|US1840743 *||Jan 17, 1931||Jan 12, 1932||Nat Blank Book Co||Loose leaf book|
|US3136082 *||May 17, 1962||Jun 9, 1964||Sloves Mechanical Binding Comp||Portable carrying case and easel|
|US3936202 *||Feb 24, 1975||Feb 3, 1976||Peter Brajituli||Ring binder|
|US4019823 *||Feb 27, 1976||Apr 26, 1977||Robert Krause Kg||Ring binder|
|US4603995 *||Jan 24, 1985||Aug 5, 1986||John S. Fosse||Easel binder|
|US4623276 *||Jun 11, 1985||Nov 18, 1986||Bensons International Systems, Limited||Portable lecterns|
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|Citing Patent||Filing date||Publication date||Applicant||Title|
|US5876144 *||Dec 18, 1996||Mar 2, 1999||Mark A. Bedol||Organizer assembly for removable attachment to a ringed notebook or ringed binder|
|US5915873 *||Sep 3, 1997||Jun 29, 1999||Clix Products, Inc.||Rotatable writing support notebook insert|
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|US6004060 *||Nov 16, 1998||Dec 21, 1999||Bedol; Mark A.||Organizer assembly for removable attachment to a ringed notebook or ringed binder|
|US6102600 *||Dec 8, 1998||Aug 15, 2000||Bedol; Mark A.||Glue stick assembly for use with a storage apparatus for a ringed notebook or ringed binder|
|US6132127 *||Nov 23, 1998||Oct 17, 2000||Bedol; Mark A.||Storage apparatus for a book|
|US7185869||Mar 25, 2004||Mar 6, 2007||Ron Smith||Foldable book holder|
|US7815388||Dec 5, 2005||Oct 19, 2010||Meadwestvaco Corporation||Retractable writing surface|
|US7905672||Mar 15, 2011||Meadwestvaco Corporation||Insertable dividers for a bound component|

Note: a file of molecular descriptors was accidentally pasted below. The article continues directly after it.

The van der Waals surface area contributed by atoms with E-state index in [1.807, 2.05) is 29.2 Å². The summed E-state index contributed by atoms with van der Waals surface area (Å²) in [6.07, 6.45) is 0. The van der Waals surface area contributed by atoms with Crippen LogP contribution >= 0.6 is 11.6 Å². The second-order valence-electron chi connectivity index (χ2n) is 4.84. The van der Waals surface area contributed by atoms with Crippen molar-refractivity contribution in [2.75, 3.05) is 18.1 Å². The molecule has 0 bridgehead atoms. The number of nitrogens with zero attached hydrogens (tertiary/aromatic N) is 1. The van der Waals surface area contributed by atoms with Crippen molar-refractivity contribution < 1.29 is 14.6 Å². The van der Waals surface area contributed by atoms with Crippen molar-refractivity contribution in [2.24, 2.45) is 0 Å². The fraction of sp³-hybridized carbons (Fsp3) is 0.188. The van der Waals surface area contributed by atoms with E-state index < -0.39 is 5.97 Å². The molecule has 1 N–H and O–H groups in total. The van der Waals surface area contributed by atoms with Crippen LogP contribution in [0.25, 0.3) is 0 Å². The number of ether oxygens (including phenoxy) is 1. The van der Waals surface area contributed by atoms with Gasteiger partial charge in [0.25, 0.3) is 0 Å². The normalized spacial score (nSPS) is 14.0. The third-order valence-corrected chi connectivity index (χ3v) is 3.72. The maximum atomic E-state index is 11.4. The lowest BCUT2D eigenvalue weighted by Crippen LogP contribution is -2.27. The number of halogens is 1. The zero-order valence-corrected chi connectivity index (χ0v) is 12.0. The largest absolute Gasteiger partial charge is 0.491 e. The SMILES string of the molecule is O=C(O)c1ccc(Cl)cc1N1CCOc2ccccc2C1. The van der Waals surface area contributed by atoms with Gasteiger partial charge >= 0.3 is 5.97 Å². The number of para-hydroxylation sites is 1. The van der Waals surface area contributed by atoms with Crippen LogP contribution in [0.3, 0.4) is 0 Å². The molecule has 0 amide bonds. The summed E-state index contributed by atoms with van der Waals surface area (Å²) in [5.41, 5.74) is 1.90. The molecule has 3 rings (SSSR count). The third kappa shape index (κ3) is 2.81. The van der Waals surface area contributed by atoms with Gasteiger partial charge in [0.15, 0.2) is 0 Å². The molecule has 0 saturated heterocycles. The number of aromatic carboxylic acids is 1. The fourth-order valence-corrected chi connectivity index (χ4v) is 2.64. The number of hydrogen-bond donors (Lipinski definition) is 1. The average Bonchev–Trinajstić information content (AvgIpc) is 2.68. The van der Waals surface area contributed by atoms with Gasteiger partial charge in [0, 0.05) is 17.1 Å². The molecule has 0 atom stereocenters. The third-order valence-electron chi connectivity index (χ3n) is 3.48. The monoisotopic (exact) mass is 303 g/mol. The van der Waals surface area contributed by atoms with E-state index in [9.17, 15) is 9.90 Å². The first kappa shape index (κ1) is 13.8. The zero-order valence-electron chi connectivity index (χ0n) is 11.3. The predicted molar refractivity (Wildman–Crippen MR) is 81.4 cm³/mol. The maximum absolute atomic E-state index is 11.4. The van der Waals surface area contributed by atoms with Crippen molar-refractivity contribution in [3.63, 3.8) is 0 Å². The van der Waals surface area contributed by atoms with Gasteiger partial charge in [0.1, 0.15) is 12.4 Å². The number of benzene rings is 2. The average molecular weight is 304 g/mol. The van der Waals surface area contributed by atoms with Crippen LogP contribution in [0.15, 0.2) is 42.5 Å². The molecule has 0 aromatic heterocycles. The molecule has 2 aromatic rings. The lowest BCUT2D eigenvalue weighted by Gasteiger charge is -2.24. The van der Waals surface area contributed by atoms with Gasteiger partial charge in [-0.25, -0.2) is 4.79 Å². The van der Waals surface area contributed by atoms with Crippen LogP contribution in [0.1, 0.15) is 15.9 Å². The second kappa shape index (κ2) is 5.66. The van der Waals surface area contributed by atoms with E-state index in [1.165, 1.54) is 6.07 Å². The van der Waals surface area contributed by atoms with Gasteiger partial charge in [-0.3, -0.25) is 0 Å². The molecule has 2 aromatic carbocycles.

|US8459893||Jan 4, 2011||Jun 11, 2013||Fellowes, Inc.||Binding assembly|
|US9284095||Jan 15, 2013||Mar 15, 2016||Debbie Joanne Caruth||Ophthalmic medication and treatment case|
|US20040188588 *||Mar 25, 2004||Sep 30, 2004||Ron Smith||Foldable book holder|
|US20050158113 *||Apr 20, 2004||Jul 21, 2005||Wehmeyer Stephen D.||Erasable writing system|
|US20050175390 *||Oct 12, 2004||Aug 11, 2005||Meadwestvaco Corporation||Erasable writing system|
|US20060216108 *||Dec 5, 2005||Sep 28, 2006||Busam Edward P||Insertable dividers for a bound component|
|US20060257200 *||Dec 5, 2005||Nov 16, 2006||Busam Edward P||Retractable writing surface|
|US20070126225 *||Oct 2, 2006||Jun 7, 2007||Busam Edward P||Repositionable insert|
|US20110091266 *||Sep 27, 2010||Apr 21, 2011||Bell G Randall||Notebook Divider|
|US20130233741 *||Jan 15, 2013||Sep 12, 2013||Debbie Joanne Caruth||Medication Carrying Case|
|U.S. Classification||402/80.00R, 248/454, 402/73|
|Jul 24, 1992||AS||Assignment|
Owner name: WRITE EZ, UTAH
Free format text: ASSIGNMENT OF ASSIGNORS INTEREST.;ASSIGNORS:MESERVY, JAY A.;MESERVY, JERRY D.;REEL/FRAME:006192/0666
Effective date: 19920714
|Aug 7, 1995||FPAY||Fee payment|
Year of fee payment: 4
|Dec 28, 1999||REMI||Maintenance fee reminder mailed|
|Jan 11, 2000||FPAY||Fee payment|
Year of fee payment: 8
|Jan 11, 2000||SULP||Surcharge for late payment|
|Dec 17, 2003||REMI||Maintenance fee reminder mailed|
|May 1, 2004||FPAY||Fee payment|
Year of fee payment: 12
|May 1, 2004||SULP||Surcharge for late payment|
Year of fee payment: 11